More than in Europe or the US, access to cash determines what you can do and how fast. Taking money out of your low-interest UK mortgage or selling your car gives you an advantage at the start. Subsequently, keep cash flow in mind. Occasionally, even an opportunistic move—e.g. the import of a container full of olive oil from Palestine in Khatib’s case—makes sense.
Lesson #3: Happy workers, happy life
The COVID pandemic had a big impact on Zanzibar’s economy, as guests dried up. Many hotels were forced to close, others downsized.
Khatib took a different approach. He called a staff meeting in early April and told them how much money was in the coffer.
He revealed:“I said we have two boats here. You can go fishing for free, use the cars. And the fridge is full of fish we bought for the summer - prawns, lobsters, plus other meat and chicken. But I am not able to pay you at the moment … we have nothing to do, no work. We come here, sit for two hours, clean and we go home.”
Staff agreed to use the available resources and wait for their pay after business picked up again.
Such a move was only possible since he has cultivated a 16-year relationship with his workforce. Many have been with the business from the start, while others were recommended by staff. He also went out of his way to find new talent. On a trip to India he visited the offices of his IT supplier and convinced the hard-working programmer who had resolved some of their issues in the past to join his company.
To beef-up the construction team he visits big building sites in Zanzibar city (the capital of Zanzibar) where Chinese contractors are known to train their staff exceptionally well. He approaches the staff and asks: “So how much you get? You're getting 200, I will pay you times four for the quality.” A few days later they join his company.
It’s notoriously difficult to build a highly skilled, loyal workforce in emerging economies. But if you go out of your way to attract top talent both locally and abroad, give them lots of responsibility, offer training and pay substantially above market rate, you are likely to reap the same benefits as Khatib.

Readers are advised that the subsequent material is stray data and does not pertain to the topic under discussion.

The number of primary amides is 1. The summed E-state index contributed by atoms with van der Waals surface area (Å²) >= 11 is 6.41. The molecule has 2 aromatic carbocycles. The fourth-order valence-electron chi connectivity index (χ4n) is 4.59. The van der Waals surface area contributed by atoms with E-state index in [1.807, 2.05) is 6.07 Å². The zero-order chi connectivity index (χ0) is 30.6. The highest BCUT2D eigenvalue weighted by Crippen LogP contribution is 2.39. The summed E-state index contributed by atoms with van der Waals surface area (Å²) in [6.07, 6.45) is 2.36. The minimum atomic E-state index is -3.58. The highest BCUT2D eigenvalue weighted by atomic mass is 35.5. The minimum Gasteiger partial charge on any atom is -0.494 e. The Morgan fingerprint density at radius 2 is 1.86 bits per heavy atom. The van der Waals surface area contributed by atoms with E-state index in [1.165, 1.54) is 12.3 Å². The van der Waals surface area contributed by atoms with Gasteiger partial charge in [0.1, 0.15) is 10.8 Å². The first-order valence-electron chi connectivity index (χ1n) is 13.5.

Lesson #4: Embrace your inner “Uhtred of Bebbanburg”
Uhtred of Bebbanburg is the protagonist in “The Last Kingdom”, a highly entertaining Netflix series set in early medieval England. Born a Saxon but raised by Vikings he lives between two different worlds. His network ties and the ability to understand both cultures allows him to occupy a unique role, turning impossible situations to his advantage.
Islanders often find it difficult to truly understand foreign customers (remember the barred windows? They make perfect sense for locals concerned about security but less so for foreign tourists in search of an ocean view). This makes it difficult to tap into new opportunities. Foreigners, on the other hand, struggle with staff issues, bureaucratic hurdles, and contractors.
The big opportunity for foreign entrepreneurs stems from having a foothold in different worlds. Khatib studied in Germany and speaks the language. This makes it easy for him to connect with his largest customer group.
For example, his first client for the construction company was a German guest who loved the hotel’s architecture and felt confident that someone who lived in Germany would deliver the quality he promised on time. He also has strong ties to other entrepreneurs in the expat community, e.g. enabling him to build a marketing agency handling the bookings of many foreign owned hotels.